The Leitersdorf and Belzitsman Architects firm, which was active for a short period of time between 1946-1970, left a physical and significant mark on the construction of Israel. A public architecture, which was deeply connected to the government and its facilities. Many of the buildings planned over the years were social, administrative and sometimes political sources at the first days of the young country; many of them remain so today.
The professional encounter between Andre Leitersdorf and Iliya Belzitsman happened at the office of Ze’ev Rechter, where the two worked together for a short period of time during 1945. Belzitsman, who began working for Rechter back during the war, in 1943, met Leitersdorf and offered him to join the firm; but the financial strains of that time led to the reduction of the workforce and the firing of the latter. The two began cooperating back then, at the Tiberius bath houses design competition, in which they came in third. A few months later, Belzitsman resigned and they opened their own firm in 1946, at the basement of Leitersdorf’s house on Ester HaMalka street, Tel Aviv.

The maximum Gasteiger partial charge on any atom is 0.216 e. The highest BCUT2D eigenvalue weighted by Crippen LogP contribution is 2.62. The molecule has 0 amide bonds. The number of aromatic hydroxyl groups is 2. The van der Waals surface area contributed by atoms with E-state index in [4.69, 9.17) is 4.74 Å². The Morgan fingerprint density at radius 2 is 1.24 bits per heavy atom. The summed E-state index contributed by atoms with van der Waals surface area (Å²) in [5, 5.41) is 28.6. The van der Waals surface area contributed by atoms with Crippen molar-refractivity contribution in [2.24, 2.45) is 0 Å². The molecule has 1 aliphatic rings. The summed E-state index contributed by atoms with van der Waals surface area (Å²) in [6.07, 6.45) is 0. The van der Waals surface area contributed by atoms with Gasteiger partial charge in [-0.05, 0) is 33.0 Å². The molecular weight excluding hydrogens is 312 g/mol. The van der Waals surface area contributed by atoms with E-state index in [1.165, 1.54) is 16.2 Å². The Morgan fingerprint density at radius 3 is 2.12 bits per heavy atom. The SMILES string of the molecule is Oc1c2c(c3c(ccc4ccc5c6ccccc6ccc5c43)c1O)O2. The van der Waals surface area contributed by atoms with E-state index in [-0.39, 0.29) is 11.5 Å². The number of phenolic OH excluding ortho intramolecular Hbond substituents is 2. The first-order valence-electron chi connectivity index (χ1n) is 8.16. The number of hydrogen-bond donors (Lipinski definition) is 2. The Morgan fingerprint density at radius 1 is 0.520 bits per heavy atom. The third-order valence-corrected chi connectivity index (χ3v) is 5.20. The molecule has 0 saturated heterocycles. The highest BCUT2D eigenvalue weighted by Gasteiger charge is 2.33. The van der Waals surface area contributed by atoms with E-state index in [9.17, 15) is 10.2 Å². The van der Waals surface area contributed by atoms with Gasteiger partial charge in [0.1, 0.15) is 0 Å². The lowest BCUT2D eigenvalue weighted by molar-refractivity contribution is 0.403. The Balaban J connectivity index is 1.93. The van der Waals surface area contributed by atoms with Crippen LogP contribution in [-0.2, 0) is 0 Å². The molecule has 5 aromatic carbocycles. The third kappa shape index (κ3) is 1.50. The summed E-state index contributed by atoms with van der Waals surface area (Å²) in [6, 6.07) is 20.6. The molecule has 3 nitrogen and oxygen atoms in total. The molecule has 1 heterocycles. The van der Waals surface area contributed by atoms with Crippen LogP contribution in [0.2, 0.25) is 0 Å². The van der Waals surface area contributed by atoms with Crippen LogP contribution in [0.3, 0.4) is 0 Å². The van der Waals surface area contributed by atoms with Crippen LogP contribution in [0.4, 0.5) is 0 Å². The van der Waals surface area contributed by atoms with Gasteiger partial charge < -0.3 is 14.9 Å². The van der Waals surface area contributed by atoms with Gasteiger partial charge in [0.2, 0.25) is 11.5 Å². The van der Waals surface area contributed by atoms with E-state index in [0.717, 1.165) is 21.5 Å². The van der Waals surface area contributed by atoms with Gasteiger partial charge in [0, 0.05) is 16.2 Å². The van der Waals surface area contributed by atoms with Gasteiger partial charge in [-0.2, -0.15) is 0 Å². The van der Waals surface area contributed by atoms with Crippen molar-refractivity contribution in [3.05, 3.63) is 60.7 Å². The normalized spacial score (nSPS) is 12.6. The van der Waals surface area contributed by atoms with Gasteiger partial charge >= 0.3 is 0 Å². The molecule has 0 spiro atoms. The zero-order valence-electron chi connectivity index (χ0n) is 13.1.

The Leitersdorf and Belzitsman Architects firm’s first project was planning the Petach Tikva Histadrut House, which they won the competition for its design. This building was the starting point of the long and fruitful relationship with the Worker’s Council (Histadrut), which was the firm’s most significant client over the years. Petach Tikva municipality was also one of its significant clients, with dozens of buildings being planned in the city, among them were the Yad LeBanim Complex, the Human Anatomy Museum, Oron Cinema, HaSharon Hospital and more.
At the beginning of the 1960’s, the firm transferred to its current location, at 26 Remez street, and at its peak had about seventeen employees, which included engineers and draftsmen as well as the architects. With planning over 400 projects, most of which were public buildings spread around the country, the firm was one of the most fruitful and important firms in the country at its time, and its body of work serves as a central stage in the architectural project story that is Israel.